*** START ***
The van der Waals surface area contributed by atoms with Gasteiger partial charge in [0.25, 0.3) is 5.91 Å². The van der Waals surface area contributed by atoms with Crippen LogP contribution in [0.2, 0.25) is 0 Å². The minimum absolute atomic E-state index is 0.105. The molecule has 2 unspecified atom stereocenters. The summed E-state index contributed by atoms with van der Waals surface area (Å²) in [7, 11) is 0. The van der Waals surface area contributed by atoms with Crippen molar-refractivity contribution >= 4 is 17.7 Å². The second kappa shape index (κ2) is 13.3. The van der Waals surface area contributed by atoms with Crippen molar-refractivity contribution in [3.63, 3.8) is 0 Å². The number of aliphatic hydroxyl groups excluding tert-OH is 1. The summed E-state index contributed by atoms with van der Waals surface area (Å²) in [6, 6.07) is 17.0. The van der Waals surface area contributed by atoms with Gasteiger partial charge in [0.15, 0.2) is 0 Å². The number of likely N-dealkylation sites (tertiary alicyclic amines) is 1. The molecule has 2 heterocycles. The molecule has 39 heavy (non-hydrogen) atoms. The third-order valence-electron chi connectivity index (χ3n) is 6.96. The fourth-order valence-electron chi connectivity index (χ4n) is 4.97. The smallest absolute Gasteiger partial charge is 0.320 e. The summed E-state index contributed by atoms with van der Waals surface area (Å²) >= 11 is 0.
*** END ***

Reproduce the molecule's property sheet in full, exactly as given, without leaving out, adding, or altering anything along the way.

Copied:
The van der Waals surface area contributed by atoms with Gasteiger partial charge in [0.25, 0.3) is 5.91 Å². The van der Waals surface area contributed by atoms with Crippen LogP contribution in [0.2, 0.25) is 0 Å². The minimum absolute atomic E-state index is 0.105. The molecule has 2 unspecified atom stereocenters. The summed E-state index contributed by atoms with van der Waals surface area (Å²) in [7, 11) is 0. The van der Waals surface area contributed by atoms with Crippen molar-refractivity contribution >= 4 is 17.7 Å². The second kappa shape index (κ2) is 13.3. The van der Waals surface area contributed by atoms with Crippen molar-refractivity contribution in [3.63, 3.8) is 0 Å². The number of aliphatic hydroxyl groups excluding tert-OH is 1. The summed E-state index contributed by atoms with van der Waals surface area (Å²) in [6, 6.07) is 17.0. The van der Waals surface area contributed by atoms with Gasteiger partial charge in [0.15, 0.2) is 0 Å². The number of likely N-dealkylation sites (tertiary alicyclic amines) is 1. The molecule has 2 heterocycles. The molecule has 39 heavy (non-hydrogen) atoms. The third-order valence-electron chi connectivity index (χ3n) is 6.96. The fourth-order valence-electron chi connectivity index (χ4n) is 4.97. The smallest absolute Gasteiger partial charge is 0.320 e. The summed E-state index contributed by atoms with van der Waals surface area (Å²) >= 11 is 0.